WILMINGTON, MA — At Wednesday night’s School Committee Meeting, Interim Superintendent Paul Ruggerio addressed the National School Walkout planned for March 14.
National organizers are encouraging students, teachers, administration, and parents to walk out of school on March 14 at 10am for 17 minutes — one for every person killed at Marjory Stoneman Douglas High School. The event is meant to draw attention to the need for stricter gun control measures and an increase in mental health resources.
“We, as a school district, are aware of the planned national walkout event on March 14. We’re currently working on a plan,” said Ruggiero.
Ruggerio announced he will be meeting with superintendents and high school principals from several communities later this week to discuss the matter.
“I’ll be getting a lot more clarity about what a lot of other districts are doing,” said Ruggiero, who intends on having a plan in place by next week. “More information to follow.”
Several School Committee members expressed concerns over student safety issues that the walkout creates for middle school students.
“The high school and middle school are two separate entities,” said School Committee member Peggy Kane. “Please keep in mind how young the Middle Schoolers are — 10 and 11 — when developing your plan.”
“I’m concerned about the adequate supervision of students when they leave the building,” added School Committee member Julie Broussard.
In the wake of the Parkland tragedy, Ruggiero also provided the School Committee with a brief update on some of the security measures currently in place at Wilmington schools:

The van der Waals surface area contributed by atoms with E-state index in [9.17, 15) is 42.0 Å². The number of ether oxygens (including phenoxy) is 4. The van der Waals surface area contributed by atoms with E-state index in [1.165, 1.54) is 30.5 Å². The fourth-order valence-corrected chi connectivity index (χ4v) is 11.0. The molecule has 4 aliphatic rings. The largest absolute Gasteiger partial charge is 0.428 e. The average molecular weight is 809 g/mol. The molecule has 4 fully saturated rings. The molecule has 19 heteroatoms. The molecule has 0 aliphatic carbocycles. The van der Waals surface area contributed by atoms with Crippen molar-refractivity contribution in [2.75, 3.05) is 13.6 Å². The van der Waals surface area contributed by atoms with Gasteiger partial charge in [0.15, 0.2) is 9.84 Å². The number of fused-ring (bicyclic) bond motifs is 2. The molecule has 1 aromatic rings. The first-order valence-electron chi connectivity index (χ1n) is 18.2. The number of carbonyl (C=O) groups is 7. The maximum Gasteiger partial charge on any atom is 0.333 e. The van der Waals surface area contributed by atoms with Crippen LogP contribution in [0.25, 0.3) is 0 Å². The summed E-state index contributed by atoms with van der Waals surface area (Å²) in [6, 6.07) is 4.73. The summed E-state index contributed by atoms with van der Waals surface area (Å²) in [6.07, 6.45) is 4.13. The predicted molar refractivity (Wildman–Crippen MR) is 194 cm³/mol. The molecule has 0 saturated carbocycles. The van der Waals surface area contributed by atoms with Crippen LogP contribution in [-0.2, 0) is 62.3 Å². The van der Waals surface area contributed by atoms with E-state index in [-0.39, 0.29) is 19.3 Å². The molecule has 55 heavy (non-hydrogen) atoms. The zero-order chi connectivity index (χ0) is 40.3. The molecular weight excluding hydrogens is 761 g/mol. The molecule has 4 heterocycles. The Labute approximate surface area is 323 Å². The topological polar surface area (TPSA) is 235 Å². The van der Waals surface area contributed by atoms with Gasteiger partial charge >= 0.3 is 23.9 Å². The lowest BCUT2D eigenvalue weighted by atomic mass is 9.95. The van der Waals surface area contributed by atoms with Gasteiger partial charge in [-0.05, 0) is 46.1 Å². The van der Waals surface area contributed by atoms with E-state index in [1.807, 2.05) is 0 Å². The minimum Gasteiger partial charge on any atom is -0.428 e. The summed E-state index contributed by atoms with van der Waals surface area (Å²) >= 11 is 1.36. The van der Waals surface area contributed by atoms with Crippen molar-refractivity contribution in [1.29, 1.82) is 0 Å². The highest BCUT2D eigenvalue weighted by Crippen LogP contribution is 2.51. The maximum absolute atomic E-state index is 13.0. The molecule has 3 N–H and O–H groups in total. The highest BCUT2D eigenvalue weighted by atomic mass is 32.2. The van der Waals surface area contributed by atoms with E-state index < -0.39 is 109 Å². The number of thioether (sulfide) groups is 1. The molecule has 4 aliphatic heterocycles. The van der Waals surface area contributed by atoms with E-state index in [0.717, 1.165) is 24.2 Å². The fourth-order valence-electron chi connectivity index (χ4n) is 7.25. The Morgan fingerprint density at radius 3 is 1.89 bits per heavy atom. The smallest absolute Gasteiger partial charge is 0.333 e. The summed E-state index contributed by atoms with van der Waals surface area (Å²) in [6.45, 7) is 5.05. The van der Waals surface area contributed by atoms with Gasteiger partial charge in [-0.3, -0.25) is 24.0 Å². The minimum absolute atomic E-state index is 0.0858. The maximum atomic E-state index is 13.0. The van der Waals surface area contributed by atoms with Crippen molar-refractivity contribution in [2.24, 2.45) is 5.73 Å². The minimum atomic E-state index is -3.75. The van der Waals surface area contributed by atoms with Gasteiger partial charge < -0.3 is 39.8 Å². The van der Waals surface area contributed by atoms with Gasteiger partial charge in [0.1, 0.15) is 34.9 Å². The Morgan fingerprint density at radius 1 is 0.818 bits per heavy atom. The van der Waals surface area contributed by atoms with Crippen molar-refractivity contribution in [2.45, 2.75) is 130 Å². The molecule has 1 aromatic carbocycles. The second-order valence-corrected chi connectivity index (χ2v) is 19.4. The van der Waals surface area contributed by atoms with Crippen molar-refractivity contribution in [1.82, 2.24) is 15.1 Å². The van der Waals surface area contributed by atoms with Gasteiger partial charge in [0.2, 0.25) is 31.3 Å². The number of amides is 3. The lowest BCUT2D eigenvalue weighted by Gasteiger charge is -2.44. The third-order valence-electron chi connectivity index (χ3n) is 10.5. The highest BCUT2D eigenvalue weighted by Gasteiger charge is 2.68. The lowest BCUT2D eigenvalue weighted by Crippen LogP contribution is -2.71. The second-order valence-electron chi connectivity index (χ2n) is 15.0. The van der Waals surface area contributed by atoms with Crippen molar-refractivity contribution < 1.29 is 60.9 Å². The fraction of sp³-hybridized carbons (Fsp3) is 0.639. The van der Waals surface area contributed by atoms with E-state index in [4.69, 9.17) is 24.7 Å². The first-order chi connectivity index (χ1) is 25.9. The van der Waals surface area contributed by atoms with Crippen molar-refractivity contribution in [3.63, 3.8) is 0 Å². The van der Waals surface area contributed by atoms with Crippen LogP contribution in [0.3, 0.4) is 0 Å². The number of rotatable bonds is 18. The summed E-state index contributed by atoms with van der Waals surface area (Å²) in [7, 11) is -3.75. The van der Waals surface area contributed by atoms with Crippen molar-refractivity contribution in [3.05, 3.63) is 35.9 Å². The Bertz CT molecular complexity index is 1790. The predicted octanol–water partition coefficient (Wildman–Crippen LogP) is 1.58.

- The high school and middle school each have their own school resource officer.
- All school buildings are equipped with card readers. Staff members are issued a badge (card) to gain access to building
- All buildings have door buzzers/intercoms or video systems that are monitored by administrative assistants and security monitors.
- Non-staff members must be buzzed in, and are then required to sign in and are given visiting badge for the duration of their stay.
- All school doors remain locked at all times.
- The high school has 60 security cameras (48 inside, 12 exterior). The middle school has security cameras outside its student restrooms and 4 perimeter staircases.
- The high school and middle school have a rapture system. Licenses are run through the machine, which crosschecks various databases (e.g., sex offender registry). If an issue arises, the administration and police are immediately notified.
- Each school has 2-way radios that allows school officials to communicate directly with each other and with public safety dispatch.
- The school district was an early adopter of the ALICE school safety protocol. Each school runs ALICE drills twice a year.
- The school district has a district safety committee, consisting of police, fire and staff from each school, that meet monthly to review plans, protocols, and procedures. Each school building also has its own safety committee.
“The Wilmington Police and Fire Departments are tremendous. They’re often here within seconds when we call,” said Ruggiero. “We have an incredible relationship from the chief on down. We work very closely with them.”
Ruggiero announced that Woburn Street School Principal Jeffrey Strasnick, chair of the district’s Safety Committee, will make a presentation highlighting his group’s recent activities at the School Committee’s March 28 meeting.
Ruggerio also noted that Police and Fire will be walking through each school building over the coming weeks to check on various safety precautions.
“Thank you for keeping us at the forefront of school safety,” said School Committee member Jennifer Bryson, noting the district’s early implementation of ALICE. “We know a lot of districts are looking to us as one of the leaders.”
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